5. Speaking of Kane, that thing in second-half injury time - that's either a penalty or a it's a yellow card for simulation. Given that it was never a penalty in a thousand million billion years, it should have been the other one then! I thought Martin Atkinson had a pretty good game, but he bottled that one. I'm sick to my back teeth at how often these fuckers get away with this bullshit just because they're English.

Still, it's Sokratis in a nutshell. He gave the referee a decision to make for absolutely no benefit defensively, and this time the roulette wheel came up with "didn't buy the dive". There's several newbies in the Select Group this season from what I understand, and he won't always be that lucky.

Get well soon, Rob.


6. We looked like such a different outfit once Dani Ceballos came on. I can understand a thought process for not starting him with him being new, never being in a NLD, etc.

We're past that now. First name on the team sheet every week, please.


7. Conversely, we looked a different outfit again once Henrikh Mhkitaryan came on. It tells you everything you need to know that he was on a plane to Rome for his loan move nanoseconds after coming off the pitch here.

I appreciate that it was like one last, final reminder that he's not good enough for what our brain trust envisions Arsenal to be in the next season or two. The funny thing is, for once, I'm not being facetious when I refer to a brain trust - I actually like where we're going.


8. That leads me to my next point, and if you take nothing else away from this report, take this: We're doing fine. Half of Twitter wants Emery gone already, to which I heartily invite them to go support the guys in white. There's too much money sloshing around and too many good teams now for there to be instant gratification. Sure, Arsene Wenger came in for his first season and punched Alex Ferguson's rabble in the mouth in his first go. Great. That was also 1997-98 - I was still wearing flannels tied around my waist back then.

Whether you want to admit it or not, unless you're Dirty Oil Blood Money FC with Pep Guardiola's genius behind it, Liverpool are the standard to follow in this respect. Jurgen Klopp came in to the mess that he inherited (not just in squad composition but also psychically after the traumatic way they threw away the title with Steven Gerrard's slip and all) and built a team - to a plan, over time. They didn't go from that to Champions League winners and within a hair of displacing DOBMFC at the top right away. It took years and several transfer windows to do it. They made mistakes - Lorius Karius, anyone? I'll concede the point that it's hard to see us spending the GDP of Spain for someone like Virgil Van Dijk, but it's disingenuous at best to act like we're standing still.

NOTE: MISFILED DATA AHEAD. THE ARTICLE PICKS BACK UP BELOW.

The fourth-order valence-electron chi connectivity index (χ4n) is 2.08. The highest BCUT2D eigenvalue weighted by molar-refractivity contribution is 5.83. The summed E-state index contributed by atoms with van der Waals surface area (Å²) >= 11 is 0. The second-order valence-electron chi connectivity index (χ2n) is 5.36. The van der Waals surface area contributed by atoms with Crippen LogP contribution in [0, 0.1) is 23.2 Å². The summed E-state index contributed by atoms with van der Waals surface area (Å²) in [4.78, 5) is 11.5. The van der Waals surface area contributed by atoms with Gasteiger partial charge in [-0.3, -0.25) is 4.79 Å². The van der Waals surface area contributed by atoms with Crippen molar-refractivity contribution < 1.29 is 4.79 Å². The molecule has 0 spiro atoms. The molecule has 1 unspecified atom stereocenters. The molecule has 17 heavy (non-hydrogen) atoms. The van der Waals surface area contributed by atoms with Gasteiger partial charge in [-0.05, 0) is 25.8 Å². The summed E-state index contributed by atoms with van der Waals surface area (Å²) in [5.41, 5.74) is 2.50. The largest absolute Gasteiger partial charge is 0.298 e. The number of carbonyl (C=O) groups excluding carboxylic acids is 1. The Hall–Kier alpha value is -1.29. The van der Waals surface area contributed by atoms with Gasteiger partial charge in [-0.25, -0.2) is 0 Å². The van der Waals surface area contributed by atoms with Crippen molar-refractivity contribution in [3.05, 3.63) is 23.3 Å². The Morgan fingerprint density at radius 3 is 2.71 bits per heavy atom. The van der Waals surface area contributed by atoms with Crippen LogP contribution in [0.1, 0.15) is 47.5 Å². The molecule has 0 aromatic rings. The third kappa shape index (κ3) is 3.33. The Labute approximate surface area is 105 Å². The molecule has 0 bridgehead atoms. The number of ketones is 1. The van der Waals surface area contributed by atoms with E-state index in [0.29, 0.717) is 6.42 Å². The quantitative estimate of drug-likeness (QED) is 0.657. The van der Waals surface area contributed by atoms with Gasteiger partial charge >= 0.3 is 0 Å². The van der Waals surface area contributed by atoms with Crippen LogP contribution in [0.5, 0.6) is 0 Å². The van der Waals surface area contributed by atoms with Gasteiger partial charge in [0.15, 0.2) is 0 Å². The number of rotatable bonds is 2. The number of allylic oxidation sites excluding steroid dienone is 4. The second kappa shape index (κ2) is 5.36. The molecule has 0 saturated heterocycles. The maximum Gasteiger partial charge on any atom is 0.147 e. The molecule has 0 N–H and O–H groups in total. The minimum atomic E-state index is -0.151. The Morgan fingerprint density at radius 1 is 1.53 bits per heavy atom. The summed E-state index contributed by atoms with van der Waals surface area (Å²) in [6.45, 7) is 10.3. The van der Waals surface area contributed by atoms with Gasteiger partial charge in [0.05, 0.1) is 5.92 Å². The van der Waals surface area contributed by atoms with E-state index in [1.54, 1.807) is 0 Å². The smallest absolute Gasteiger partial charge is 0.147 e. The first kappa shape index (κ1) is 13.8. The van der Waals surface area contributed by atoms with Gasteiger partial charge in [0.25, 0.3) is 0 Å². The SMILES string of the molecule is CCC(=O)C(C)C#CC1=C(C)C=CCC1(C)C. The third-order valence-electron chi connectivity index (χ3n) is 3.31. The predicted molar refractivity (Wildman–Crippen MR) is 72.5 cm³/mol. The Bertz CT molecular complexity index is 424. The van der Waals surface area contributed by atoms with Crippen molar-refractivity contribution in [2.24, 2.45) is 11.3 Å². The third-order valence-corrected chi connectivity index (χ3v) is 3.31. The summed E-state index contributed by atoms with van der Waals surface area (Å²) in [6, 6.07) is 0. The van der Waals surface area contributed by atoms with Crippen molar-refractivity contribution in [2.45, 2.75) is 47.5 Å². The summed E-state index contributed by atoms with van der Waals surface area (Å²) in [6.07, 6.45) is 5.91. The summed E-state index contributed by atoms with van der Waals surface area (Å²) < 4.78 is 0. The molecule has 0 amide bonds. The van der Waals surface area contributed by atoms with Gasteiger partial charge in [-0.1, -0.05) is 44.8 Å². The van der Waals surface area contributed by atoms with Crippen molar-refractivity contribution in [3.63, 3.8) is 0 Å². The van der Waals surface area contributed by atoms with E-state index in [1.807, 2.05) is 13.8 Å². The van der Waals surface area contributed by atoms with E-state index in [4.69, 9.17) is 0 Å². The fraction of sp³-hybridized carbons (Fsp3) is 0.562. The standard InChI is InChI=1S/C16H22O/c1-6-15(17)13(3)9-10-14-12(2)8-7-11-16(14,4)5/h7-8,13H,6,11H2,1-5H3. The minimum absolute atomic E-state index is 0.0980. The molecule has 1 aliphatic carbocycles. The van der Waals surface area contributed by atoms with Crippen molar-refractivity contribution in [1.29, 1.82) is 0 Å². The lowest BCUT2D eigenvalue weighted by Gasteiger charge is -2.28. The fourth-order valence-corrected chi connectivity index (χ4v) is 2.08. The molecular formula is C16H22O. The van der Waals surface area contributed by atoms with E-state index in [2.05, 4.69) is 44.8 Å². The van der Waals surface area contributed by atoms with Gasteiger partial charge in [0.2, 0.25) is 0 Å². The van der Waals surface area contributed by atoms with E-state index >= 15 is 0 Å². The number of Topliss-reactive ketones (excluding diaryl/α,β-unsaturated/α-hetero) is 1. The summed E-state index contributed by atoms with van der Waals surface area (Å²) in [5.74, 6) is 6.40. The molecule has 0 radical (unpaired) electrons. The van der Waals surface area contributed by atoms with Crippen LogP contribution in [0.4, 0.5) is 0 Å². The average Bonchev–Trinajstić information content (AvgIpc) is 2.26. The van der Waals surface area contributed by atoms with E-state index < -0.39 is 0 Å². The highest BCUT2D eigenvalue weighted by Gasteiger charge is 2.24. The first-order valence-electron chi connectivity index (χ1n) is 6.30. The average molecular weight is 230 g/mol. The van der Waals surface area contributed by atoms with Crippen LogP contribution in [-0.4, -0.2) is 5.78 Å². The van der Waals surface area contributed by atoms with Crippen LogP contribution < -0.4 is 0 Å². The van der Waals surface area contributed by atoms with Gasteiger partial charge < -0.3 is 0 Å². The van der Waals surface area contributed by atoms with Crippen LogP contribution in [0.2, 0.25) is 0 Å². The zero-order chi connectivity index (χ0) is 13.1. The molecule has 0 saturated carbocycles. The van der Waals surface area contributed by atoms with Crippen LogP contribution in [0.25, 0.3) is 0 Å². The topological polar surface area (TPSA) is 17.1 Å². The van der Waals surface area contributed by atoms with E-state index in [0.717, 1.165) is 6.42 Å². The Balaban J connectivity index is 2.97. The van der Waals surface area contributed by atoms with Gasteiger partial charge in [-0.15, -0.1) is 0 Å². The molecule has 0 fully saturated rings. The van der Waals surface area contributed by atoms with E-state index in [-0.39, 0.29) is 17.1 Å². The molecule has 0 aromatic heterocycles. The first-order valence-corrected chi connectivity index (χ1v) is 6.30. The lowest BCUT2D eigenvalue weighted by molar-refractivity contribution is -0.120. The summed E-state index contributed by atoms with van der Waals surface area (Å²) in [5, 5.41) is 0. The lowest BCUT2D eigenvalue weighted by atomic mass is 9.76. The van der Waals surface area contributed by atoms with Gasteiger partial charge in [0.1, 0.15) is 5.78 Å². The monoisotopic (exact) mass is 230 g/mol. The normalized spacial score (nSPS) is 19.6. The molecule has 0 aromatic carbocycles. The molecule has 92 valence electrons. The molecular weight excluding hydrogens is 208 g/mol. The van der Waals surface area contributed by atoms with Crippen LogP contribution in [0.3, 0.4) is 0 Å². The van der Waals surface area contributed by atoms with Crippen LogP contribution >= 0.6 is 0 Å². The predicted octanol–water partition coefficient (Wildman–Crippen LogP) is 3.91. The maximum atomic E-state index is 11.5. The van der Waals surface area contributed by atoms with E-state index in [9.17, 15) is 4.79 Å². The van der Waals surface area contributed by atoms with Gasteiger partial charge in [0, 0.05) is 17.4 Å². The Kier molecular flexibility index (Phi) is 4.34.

This one transfer window alone, we cleared out an enormous amount of deadwood (Mustafi aside, though there's always January) and brought in a good amount of legitimate talent. Nicolas Pepe was a bit frustrating on the day but the INTENT was there. The fire, the spark, the attacking thrust was on full display. The goals and assists will come. Tierney is on the way. William Saliba will be here next season. Ceballos is an absolute baller.

Like, give it a second, will you?


9. Back at the ranch, our two goals were the kind of highlight-reel stuff we haven't seen in a while. Lacazette's goal was the most thoroughly Laca goal there is - the sashay through a million defenders in an impossibly tight space, the impossible angle to shoot, the thunderbastard finish that would have taken Hugo Lloris' head off clear into the 35th row if he had been stupid enough to get in front of it. I've always said in this parish that goals at the beginning and end of halves are so crucial - and in this case getting it back to 1-2 gave us our belief back for the second half.

As for the second goal, Aubameyang's little toe-poke past a stranded Lloris was an exquisite bit of skill, but it was all all all all all all about Guendouzi's raking cross-field pass to get it out to him. How does a 20-year old have that vision, that technique, the *chutzpah* to even TRY that?


10. And that, friends, is what we should focus on more than anything else here. Over the course of a long season, dropping two points here is not the worst thing in the world. The disappointment will fade. What will remain - indelibly so at that - is Guendouzi's arrival as a crucial part of this club as we build to the Arsenal team that is going to challenge for the big pots again.

He was everywhere.